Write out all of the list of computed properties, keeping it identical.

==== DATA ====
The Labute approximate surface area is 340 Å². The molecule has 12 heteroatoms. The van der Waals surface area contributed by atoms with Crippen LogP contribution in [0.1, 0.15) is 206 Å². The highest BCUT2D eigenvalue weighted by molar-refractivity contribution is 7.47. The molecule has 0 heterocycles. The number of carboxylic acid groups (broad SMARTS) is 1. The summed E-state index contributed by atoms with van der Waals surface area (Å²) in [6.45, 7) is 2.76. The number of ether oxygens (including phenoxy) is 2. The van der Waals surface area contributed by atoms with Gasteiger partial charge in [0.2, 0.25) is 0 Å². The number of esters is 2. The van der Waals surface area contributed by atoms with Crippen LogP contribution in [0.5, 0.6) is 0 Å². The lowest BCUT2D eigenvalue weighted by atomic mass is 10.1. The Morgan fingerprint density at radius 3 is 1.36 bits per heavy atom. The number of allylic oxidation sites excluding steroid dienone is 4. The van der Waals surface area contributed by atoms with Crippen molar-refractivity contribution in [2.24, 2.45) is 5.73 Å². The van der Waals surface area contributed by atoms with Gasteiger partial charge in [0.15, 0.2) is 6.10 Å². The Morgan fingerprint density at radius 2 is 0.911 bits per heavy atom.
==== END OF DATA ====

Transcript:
The Labute approximate surface area is 340 Å². The molecule has 12 heteroatoms. The van der Waals surface area contributed by atoms with Crippen LogP contribution in [0.1, 0.15) is 206 Å². The highest BCUT2D eigenvalue weighted by molar-refractivity contribution is 7.47. The molecule has 0 heterocycles. The number of carboxylic acid groups (broad SMARTS) is 1. The summed E-state index contributed by atoms with van der Waals surface area (Å²) in [6.45, 7) is 2.76. The number of ether oxygens (including phenoxy) is 2. The van der Waals surface area contributed by atoms with Gasteiger partial charge in [0.2, 0.25) is 0 Å². The number of esters is 2. The van der Waals surface area contributed by atoms with Crippen LogP contribution in [0.5, 0.6) is 0 Å². The lowest BCUT2D eigenvalue weighted by atomic mass is 10.1. The Morgan fingerprint density at radius 3 is 1.36 bits per heavy atom. The number of allylic oxidation sites excluding steroid dienone is 4. The van der Waals surface area contributed by atoms with Crippen molar-refractivity contribution in [2.24, 2.45) is 5.73 Å². The van der Waals surface area contributed by atoms with Gasteiger partial charge in [0.15, 0.2) is 6.10 Å². The Morgan fingerprint density at radius 2 is 0.911 bits per heavy atom.